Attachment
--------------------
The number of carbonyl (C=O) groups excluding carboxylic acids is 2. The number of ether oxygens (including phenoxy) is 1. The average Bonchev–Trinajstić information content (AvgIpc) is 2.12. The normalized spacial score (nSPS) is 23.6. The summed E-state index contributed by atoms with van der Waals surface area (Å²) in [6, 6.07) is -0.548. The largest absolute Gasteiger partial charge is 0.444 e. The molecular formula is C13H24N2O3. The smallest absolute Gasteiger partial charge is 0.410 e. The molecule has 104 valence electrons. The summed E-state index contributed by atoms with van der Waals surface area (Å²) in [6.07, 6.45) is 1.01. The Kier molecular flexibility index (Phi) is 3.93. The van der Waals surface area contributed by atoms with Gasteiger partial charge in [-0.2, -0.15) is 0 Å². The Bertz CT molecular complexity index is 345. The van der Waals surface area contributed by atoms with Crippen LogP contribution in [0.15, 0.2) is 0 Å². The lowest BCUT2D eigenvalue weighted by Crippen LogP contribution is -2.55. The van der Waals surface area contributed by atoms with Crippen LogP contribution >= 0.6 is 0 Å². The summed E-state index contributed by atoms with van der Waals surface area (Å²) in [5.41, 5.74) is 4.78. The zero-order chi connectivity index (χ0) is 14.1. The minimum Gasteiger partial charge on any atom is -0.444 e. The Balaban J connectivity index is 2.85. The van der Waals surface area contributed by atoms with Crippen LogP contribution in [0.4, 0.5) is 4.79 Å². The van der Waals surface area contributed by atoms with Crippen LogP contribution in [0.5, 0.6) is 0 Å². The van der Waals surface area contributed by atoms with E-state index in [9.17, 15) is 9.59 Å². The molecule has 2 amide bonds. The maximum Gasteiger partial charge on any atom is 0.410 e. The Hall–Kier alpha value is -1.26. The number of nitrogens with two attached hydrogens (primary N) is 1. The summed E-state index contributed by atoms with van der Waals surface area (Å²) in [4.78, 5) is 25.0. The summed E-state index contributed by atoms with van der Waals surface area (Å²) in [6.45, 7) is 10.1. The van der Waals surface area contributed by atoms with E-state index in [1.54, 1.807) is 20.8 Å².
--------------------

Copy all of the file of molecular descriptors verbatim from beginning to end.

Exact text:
The number of carbonyl (C=O) groups excluding carboxylic acids is 2. The number of ether oxygens (including phenoxy) is 1. The average Bonchev–Trinajstić information content (AvgIpc) is 2.12. The normalized spacial score (nSPS) is 23.6. The summed E-state index contributed by atoms with van der Waals surface area (Å²) in [6, 6.07) is -0.548. The largest absolute Gasteiger partial charge is 0.444 e. The molecular formula is C13H24N2O3. The smallest absolute Gasteiger partial charge is 0.410 e. The molecule has 104 valence electrons. The summed E-state index contributed by atoms with van der Waals surface area (Å²) in [6.07, 6.45) is 1.01. The Kier molecular flexibility index (Phi) is 3.93. The van der Waals surface area contributed by atoms with Gasteiger partial charge in [-0.2, -0.15) is 0 Å². The Bertz CT molecular complexity index is 345. The van der Waals surface area contributed by atoms with Crippen LogP contribution in [0.15, 0.2) is 0 Å². The lowest BCUT2D eigenvalue weighted by Crippen LogP contribution is -2.55. The van der Waals surface area contributed by atoms with Crippen LogP contribution >= 0.6 is 0 Å². The summed E-state index contributed by atoms with van der Waals surface area (Å²) in [5.41, 5.74) is 4.78. The zero-order chi connectivity index (χ0) is 14.1. The minimum Gasteiger partial charge on any atom is -0.444 e. The Balaban J connectivity index is 2.85. The van der Waals surface area contributed by atoms with Crippen LogP contribution in [0.4, 0.5) is 4.79 Å². The van der Waals surface area contributed by atoms with Crippen LogP contribution in [0.5, 0.6) is 0 Å². The van der Waals surface area contributed by atoms with E-state index in [9.17, 15) is 9.59 Å². The molecule has 2 amide bonds. The maximum Gasteiger partial charge on any atom is 0.410 e. The Hall–Kier alpha value is -1.26. The number of nitrogens with two attached hydrogens (primary N) is 1. The summed E-state index contributed by atoms with van der Waals surface area (Å²) in [4.78, 5) is 25.0. The summed E-state index contributed by atoms with van der Waals surface area (Å²) in [6.45, 7) is 10.1. The van der Waals surface area contributed by atoms with E-state index in [1.54, 1.807) is 20.8 Å².